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dc.contributor.authorDanley-Scott, Jennifer
dc.date.accessioned2019-11-21T18:06:09Z
dc.date.available2019-11-21T18:06:09Z
dc.date.issued2019
dc.identifier.urihttps://globalyceum.com/table-of-contents-for-texas-government/
dc.identifier.urihttps://hdl.handle.net/11274/12043
dc.description.abstractWhile Texas has many problems to face, few are as pressing as natural disasters. Climate change, zoning, building codes, and urban sprawl combine to create deadly scenarios where increased weather volatility is causing death and property damage. Texans approach the weather with a shrug, noting, “If you don’t like the weather, just wait a few minutes. It’ll change.” Yet weather causes great damage due to decisions made by developers, governments, and people. As the residents of coastal Texas experienced in 2017 with Hurricane Harvey, current government policy may not be adequate. To meet that need, Texas planning and emergency management policy are currently undergoing massive changes in an effort to keep citizens, businesses, and properties safe in the future. Focus Questions: What is the difference between recovery and resilience? Who declares disasters and evacuations in Texas? What must a governor do to receive disaster assistance from the US government? How have local government plans changed, post Hurricane Harvey?en_US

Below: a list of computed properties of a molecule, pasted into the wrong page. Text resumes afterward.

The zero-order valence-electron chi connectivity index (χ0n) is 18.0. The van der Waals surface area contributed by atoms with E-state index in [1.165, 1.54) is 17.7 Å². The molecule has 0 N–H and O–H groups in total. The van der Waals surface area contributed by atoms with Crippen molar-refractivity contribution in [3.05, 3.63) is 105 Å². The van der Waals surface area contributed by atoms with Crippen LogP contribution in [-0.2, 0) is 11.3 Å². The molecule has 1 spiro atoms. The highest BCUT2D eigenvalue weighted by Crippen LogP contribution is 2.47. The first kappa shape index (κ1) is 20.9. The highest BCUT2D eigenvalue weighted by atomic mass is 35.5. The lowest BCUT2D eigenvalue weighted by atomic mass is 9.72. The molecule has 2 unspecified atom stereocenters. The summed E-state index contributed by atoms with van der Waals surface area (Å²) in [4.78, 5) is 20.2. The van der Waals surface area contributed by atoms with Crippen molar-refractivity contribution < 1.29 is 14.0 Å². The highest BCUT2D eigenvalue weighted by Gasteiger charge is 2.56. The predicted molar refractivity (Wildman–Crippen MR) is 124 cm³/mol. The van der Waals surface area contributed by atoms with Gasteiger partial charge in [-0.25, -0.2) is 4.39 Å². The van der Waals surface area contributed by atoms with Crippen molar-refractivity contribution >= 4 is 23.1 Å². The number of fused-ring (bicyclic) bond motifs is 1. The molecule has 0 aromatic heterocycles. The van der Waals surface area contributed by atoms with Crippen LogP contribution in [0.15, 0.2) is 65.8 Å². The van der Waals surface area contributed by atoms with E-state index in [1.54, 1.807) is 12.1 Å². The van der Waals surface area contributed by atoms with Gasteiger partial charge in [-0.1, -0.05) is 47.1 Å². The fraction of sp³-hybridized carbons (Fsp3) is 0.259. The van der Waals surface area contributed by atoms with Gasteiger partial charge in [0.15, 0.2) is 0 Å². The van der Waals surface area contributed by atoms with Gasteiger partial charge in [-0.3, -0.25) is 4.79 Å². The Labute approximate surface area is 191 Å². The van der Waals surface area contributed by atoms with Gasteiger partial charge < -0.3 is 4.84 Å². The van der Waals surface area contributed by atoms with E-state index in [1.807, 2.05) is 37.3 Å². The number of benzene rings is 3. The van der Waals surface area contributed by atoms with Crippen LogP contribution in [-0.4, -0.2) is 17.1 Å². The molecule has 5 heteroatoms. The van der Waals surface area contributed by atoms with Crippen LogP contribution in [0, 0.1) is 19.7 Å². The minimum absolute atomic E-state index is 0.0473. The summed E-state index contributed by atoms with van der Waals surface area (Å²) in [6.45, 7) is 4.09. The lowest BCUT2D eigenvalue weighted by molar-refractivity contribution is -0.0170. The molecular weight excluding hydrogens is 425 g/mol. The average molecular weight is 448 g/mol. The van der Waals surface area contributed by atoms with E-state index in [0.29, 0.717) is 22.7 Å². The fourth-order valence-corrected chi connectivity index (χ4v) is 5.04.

dc.language.isoen_USen_US
dc.publisherGlobalyceumen_US
dc.subjectResilienceen_US
dc.subject500-year floodsen_US
dc.subjectFloodplainsen_US
dc.subjectStafford Act (1988)en_US
dc.subjectEmergency management coordinatoren_US
dc.subjectTexas Emergency Management Planen_US
dc.subjectFederal Emergency Management Agencyen_US
dc.subjectTexas Division of Emergency Managementen_US
dc.titleTexas Government- Chapter 12, Section 3: Texas-sized Challengeen_US
dc.typeBook chapteren_US


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